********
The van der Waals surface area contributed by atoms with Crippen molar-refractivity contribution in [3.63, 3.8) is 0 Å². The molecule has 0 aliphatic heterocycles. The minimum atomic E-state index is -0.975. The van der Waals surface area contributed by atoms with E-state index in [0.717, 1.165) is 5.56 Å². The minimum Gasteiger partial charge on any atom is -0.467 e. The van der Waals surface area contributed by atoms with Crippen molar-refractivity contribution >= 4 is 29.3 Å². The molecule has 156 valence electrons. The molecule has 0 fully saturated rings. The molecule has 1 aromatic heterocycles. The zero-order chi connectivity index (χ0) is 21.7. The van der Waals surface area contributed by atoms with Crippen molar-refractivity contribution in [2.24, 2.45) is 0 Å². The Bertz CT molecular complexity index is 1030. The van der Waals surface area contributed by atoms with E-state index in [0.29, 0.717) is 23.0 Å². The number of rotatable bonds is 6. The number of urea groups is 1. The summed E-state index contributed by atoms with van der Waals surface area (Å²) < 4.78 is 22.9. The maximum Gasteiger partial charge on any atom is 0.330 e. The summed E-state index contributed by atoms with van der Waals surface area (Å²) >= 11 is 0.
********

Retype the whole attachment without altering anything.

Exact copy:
The van der Waals surface area contributed by atoms with Crippen molar-refractivity contribution in [3.63, 3.8) is 0 Å². The molecule has 0 aliphatic heterocycles. The minimum atomic E-state index is -0.975. The van der Waals surface area contributed by atoms with E-state index in [0.717, 1.165) is 5.56 Å². The minimum Gasteiger partial charge on any atom is -0.467 e. The van der Waals surface area contributed by atoms with Crippen molar-refractivity contribution >= 4 is 29.3 Å². The molecule has 156 valence electrons. The molecule has 0 fully saturated rings. The molecule has 1 aromatic heterocycles. The zero-order chi connectivity index (χ0) is 21.7. The van der Waals surface area contributed by atoms with Crippen molar-refractivity contribution in [2.24, 2.45) is 0 Å². The Bertz CT molecular complexity index is 1030. The van der Waals surface area contributed by atoms with E-state index in [0.29, 0.717) is 23.0 Å². The number of rotatable bonds is 6. The number of urea groups is 1. The summed E-state index contributed by atoms with van der Waals surface area (Å²) < 4.78 is 22.9. The maximum Gasteiger partial charge on any atom is 0.330 e. The summed E-state index contributed by atoms with van der Waals surface area (Å²) >= 11 is 0.